Found:


Desk

Abraham Roentgen, c. 1758 - c. 1760, BK-16676

This desk has numerous secret compartments and drawers and even includes a fold-out prie-dieu. It was made for Johann Philipp von Walderdorff, archbishop and elector of Trier, and is decorated at the top with his portrait and heraldic arms. The desk is the most expensive showpiece ever made by…

On display in room 1.9

Cupboard

Herman Doomer, c. 1635 - c. 1645, furniture, BK-1975-81

Among the possessions left by cabinetmaker Herman Doomer of Amsterdam was a costly ‘large ebony cupboard inlaid with mother-of-pearl’. It was probably this piece of furniture, which is veneered entirely with ebony and decorated with mother-of-pearl inlay. With its diagonally protruding corners and…

On display in room 2.8

Blue Macaw

Meissener Porzellan Manufaktur, 1731, BK-17496

German scientists discovered the ingredients of Chinese porcelain in the 18th century. Elector August the Strong was such a fan of this hard, translucent white material that he filled his Japanese Palace in Dresden with porcelain objects. In the 1730s, he had a series of large birds and animals…

On display in room 1.4

Roemer with a poem to Constantijn…

anonymous, 1619, BK-1983-15

Anna Roemers Visscher engraved one of her own poems in a wineglass as a gift for Constantijn Huygens. The verse contains a complaint and an exhortation: her pen has dried up, her brain has rusted. She asks Huygens to fetch her some water from the Helicon – where the Muses live – so her ink will flow…

On display in room 2.8

Self-portrait

Johan Gregor van der Schardt, c. 1573 - c. 1580, bust, BK-2000-17

On display in room 2.3

Clock and gunpowder horn

anonymous, c. 1590 - c. 1596, clockwork, NG-NM-7687

In 1596, Willem Barentsz, Jacob van Heemskerck and fifteen others spent the winter in an improvised shelter on the island of Nova Zembla off the north coast of Russia. Confined to their hut in the middle of the Polar winter, the men had no sense of night or day. A clock on the wall told the time,…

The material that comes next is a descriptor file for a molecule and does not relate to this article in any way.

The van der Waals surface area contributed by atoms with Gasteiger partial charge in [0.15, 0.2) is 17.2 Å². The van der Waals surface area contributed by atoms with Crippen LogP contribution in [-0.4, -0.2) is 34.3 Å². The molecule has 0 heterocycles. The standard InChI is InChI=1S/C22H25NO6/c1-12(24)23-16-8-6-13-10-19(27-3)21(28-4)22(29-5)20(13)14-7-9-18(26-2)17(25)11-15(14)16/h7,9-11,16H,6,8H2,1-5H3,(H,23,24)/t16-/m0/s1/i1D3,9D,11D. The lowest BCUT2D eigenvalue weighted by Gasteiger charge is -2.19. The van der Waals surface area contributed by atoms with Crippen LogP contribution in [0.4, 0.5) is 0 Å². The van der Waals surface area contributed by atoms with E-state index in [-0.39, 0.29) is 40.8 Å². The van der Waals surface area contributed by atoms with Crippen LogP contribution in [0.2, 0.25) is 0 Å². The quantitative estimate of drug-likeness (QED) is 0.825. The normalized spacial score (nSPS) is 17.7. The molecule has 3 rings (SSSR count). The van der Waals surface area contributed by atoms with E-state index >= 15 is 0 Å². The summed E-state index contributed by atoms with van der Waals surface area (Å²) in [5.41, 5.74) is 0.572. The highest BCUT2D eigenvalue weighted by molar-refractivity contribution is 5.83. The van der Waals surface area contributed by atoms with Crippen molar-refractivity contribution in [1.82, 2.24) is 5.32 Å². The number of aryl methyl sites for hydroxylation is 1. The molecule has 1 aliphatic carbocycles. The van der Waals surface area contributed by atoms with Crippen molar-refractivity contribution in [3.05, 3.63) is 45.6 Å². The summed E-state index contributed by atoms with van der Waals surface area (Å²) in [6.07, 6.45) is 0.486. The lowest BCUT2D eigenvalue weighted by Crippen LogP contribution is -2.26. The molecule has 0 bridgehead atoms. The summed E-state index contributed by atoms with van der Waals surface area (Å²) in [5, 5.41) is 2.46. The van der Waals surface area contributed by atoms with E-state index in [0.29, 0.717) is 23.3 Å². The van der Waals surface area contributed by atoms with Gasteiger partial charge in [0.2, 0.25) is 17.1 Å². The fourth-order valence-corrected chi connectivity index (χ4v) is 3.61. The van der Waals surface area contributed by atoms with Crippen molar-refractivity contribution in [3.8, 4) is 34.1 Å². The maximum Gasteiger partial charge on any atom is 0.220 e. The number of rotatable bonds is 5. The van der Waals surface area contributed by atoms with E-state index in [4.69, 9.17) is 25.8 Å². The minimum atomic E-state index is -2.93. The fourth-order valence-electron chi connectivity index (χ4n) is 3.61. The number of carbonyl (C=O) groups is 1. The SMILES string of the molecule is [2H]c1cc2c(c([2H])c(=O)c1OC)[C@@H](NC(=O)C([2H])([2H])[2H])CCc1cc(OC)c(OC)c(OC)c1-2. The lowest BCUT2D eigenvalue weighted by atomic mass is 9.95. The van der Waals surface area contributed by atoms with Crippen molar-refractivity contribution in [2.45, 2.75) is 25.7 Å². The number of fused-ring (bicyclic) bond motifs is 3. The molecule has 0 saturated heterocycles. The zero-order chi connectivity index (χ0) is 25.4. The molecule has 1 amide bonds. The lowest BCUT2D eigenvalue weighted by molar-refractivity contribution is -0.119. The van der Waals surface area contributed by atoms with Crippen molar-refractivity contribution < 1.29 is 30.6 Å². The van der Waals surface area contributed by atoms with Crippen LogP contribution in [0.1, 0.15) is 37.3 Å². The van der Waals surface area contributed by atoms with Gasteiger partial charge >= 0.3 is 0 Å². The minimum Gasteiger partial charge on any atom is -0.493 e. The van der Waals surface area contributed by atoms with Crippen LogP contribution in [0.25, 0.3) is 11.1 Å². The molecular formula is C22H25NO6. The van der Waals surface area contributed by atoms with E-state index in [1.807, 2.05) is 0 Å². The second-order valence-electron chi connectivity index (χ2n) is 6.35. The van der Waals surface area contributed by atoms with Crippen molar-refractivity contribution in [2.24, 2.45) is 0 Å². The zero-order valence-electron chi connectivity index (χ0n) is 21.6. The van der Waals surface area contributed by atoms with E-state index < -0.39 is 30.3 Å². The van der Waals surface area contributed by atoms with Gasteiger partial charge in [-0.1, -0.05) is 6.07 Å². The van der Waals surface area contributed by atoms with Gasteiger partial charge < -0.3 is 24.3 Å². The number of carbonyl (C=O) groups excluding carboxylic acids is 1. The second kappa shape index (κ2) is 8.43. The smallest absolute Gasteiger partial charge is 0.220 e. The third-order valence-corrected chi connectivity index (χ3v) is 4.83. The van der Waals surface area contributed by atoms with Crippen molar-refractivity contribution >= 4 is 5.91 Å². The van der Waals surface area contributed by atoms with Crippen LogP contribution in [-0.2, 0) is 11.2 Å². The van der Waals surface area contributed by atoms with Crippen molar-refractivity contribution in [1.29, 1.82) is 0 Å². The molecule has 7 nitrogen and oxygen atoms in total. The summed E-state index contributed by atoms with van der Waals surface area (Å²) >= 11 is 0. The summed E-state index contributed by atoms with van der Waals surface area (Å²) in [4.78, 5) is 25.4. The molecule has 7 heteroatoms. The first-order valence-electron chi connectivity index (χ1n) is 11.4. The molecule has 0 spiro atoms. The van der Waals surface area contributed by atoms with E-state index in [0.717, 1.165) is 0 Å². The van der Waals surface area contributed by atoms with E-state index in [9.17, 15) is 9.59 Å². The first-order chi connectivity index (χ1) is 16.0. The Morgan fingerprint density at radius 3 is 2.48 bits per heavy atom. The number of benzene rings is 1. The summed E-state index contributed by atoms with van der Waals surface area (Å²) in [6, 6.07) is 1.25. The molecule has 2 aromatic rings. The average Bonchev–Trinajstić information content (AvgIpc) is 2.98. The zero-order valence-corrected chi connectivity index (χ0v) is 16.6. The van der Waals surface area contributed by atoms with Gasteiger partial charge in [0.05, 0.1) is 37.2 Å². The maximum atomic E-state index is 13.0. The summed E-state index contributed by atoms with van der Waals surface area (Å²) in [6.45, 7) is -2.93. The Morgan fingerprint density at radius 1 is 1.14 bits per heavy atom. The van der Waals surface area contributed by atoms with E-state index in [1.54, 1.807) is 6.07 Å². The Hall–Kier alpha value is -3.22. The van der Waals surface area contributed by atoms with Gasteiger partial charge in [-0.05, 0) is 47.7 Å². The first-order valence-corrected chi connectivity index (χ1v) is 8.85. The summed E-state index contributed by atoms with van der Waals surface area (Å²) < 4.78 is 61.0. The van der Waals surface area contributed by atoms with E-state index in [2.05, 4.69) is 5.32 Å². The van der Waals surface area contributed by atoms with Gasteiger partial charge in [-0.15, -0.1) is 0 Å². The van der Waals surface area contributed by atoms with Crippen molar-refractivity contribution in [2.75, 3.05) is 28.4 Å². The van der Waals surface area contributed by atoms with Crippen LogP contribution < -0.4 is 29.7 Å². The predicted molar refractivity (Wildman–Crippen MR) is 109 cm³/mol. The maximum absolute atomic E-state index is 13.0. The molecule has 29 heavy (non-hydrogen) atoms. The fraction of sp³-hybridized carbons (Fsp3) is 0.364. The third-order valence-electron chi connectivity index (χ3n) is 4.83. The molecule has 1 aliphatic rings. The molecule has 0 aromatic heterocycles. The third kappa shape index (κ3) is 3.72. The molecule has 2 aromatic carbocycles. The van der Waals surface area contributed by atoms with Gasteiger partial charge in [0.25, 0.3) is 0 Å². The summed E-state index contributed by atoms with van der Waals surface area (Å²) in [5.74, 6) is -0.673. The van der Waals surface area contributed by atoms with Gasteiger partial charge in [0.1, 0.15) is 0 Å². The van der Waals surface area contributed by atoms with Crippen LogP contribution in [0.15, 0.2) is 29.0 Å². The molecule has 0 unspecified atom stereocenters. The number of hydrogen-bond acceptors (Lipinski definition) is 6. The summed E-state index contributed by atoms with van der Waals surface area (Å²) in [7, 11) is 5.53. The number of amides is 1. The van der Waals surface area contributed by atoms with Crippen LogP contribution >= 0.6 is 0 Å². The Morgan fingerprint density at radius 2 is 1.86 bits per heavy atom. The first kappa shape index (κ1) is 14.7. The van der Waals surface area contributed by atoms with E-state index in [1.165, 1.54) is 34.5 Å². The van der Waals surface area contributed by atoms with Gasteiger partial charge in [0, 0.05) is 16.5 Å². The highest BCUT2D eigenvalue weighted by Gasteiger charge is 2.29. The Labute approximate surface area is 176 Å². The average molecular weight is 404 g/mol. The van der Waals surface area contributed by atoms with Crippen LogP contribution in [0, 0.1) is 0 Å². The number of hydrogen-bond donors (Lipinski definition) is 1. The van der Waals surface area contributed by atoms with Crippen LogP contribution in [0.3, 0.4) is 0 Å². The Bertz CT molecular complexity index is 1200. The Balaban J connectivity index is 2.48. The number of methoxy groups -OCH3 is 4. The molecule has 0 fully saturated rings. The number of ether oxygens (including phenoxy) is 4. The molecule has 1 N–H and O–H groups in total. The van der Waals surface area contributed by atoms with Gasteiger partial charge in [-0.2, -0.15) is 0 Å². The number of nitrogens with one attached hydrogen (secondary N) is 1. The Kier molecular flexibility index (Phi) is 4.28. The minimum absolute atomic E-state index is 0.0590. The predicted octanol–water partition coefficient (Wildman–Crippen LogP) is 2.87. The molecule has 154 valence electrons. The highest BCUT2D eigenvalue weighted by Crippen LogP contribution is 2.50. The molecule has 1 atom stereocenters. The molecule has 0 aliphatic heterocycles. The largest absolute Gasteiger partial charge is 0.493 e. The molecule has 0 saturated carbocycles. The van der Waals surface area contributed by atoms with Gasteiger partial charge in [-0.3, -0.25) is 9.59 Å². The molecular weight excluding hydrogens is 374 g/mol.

On display in room 2.9

Chest with nine bottles

anonymous, c. 1680 - c. 1700, chest, NG-444

The box was probably made in Batavia (Jakarta). The bottles are from Japan. They would have been used for expensive spice oils to prepare food, perfumes or medicines. Representatives of the Dutch East India Company (VOC) would present these as gifts to Asian potentates.

On display in room 2.9

A Mother Delousing her Child’s…

Pieter de Hooch, c. 1660 - c. 1661, painting, SK-C-149

A mother is inspecting her child’s hair for lice. They are in a sober Dutch interior, with Delft blue tiles and a bedstead. The chair on the right is a children’s toilet, with a built-in chamber pot. Through the door we see the back room, and catch a glimpse of the garden. These views into the…

A Pelican and other Birds near a…

Melchior d'Hondecoeter, c. 1680, painting, SK-A-175

Melchior d’Hondecoeter specialised in depicting birds. Here he painted a pelican, various ducks, a cassowary (left), a flamingo and an African crested crane. D’Hondecoeter was commissioned to paint the work by Stadholder William III and his wife Mary. It was intended for Het Loo palace, where…

On display in room 2.22

Banquet at the Crossbowmen’s Guild…

Bartholomeus van der Helst, 1648, painting, SK-C-2

Civic guards were the city’s militia. They were volunteers. In Amsterdam, each district had its own company with its own headquarters. In the 17th century, larger and grander buildings were built. Group portraits of the members lined the walls. In 1648, Van der Helst immortalised this Amsterdam…

On display in room 2.8